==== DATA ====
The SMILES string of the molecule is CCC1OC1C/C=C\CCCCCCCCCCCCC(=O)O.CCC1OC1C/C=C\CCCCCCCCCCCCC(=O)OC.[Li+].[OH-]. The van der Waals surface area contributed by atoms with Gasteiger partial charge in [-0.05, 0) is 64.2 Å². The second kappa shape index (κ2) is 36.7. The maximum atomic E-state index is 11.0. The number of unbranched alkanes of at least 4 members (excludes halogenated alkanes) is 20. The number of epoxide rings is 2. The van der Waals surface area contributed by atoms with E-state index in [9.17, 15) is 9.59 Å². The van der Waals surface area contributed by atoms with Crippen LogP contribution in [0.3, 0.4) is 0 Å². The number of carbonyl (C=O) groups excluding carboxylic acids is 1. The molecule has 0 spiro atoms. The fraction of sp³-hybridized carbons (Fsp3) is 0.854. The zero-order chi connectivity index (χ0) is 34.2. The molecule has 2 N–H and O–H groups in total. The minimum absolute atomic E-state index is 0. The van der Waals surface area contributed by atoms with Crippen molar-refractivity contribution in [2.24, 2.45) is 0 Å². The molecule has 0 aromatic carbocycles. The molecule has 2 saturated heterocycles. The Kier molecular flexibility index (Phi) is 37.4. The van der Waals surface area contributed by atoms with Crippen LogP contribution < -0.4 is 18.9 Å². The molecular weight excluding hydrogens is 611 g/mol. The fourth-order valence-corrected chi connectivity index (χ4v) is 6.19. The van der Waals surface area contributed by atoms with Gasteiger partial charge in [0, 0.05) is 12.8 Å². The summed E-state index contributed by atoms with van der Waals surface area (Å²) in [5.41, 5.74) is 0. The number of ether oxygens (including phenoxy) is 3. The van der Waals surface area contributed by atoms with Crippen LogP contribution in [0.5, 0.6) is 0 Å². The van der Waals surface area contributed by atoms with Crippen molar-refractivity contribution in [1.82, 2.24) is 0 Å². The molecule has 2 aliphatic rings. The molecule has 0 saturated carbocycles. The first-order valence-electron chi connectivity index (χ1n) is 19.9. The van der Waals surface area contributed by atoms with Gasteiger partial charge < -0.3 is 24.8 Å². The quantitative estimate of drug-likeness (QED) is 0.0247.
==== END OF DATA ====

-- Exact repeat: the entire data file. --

The SMILES string of the molecule is CCC1OC1C/C=C\CCCCCCCCCCCCC(=O)O.CCC1OC1C/C=C\CCCCCCCCCCCCC(=O)OC.[Li+].[OH-]. The van der Waals surface area contributed by atoms with Gasteiger partial charge in [-0.05, 0) is 64.2 Å². The second kappa shape index (κ2) is 36.7. The maximum atomic E-state index is 11.0. The number of unbranched alkanes of at least 4 members (excludes halogenated alkanes) is 20. The number of epoxide rings is 2. The van der Waals surface area contributed by atoms with E-state index in [9.17, 15) is 9.59 Å². The van der Waals surface area contributed by atoms with Crippen LogP contribution in [0.3, 0.4) is 0 Å². The number of carbonyl (C=O) groups excluding carboxylic acids is 1. The molecule has 0 spiro atoms. The fraction of sp³-hybridized carbons (Fsp3) is 0.854. The zero-order chi connectivity index (χ0) is 34.2. The molecule has 2 N–H and O–H groups in total. The minimum absolute atomic E-state index is 0. The van der Waals surface area contributed by atoms with Crippen molar-refractivity contribution in [2.24, 2.45) is 0 Å². The molecule has 0 aromatic carbocycles. The molecule has 2 saturated heterocycles. The Kier molecular flexibility index (Phi) is 37.4. The van der Waals surface area contributed by atoms with Crippen LogP contribution < -0.4 is 18.9 Å². The molecular weight excluding hydrogens is 611 g/mol. The fourth-order valence-corrected chi connectivity index (χ4v) is 6.19. The van der Waals surface area contributed by atoms with Gasteiger partial charge in [0, 0.05) is 12.8 Å². The summed E-state index contributed by atoms with van der Waals surface area (Å²) in [5.41, 5.74) is 0. The number of ether oxygens (including phenoxy) is 3. The van der Waals surface area contributed by atoms with Crippen LogP contribution in [0.5, 0.6) is 0 Å². The van der Waals surface area contributed by atoms with Crippen molar-refractivity contribution in [1.82, 2.24) is 0 Å². The molecule has 2 aliphatic rings. The molecule has 0 saturated carbocycles. The first-order valence-electron chi connectivity index (χ1n) is 19.9. The van der Waals surface area contributed by atoms with Gasteiger partial charge < -0.3 is 24.8 Å². The quantitative estimate of drug-likeness (QED) is 0.0247.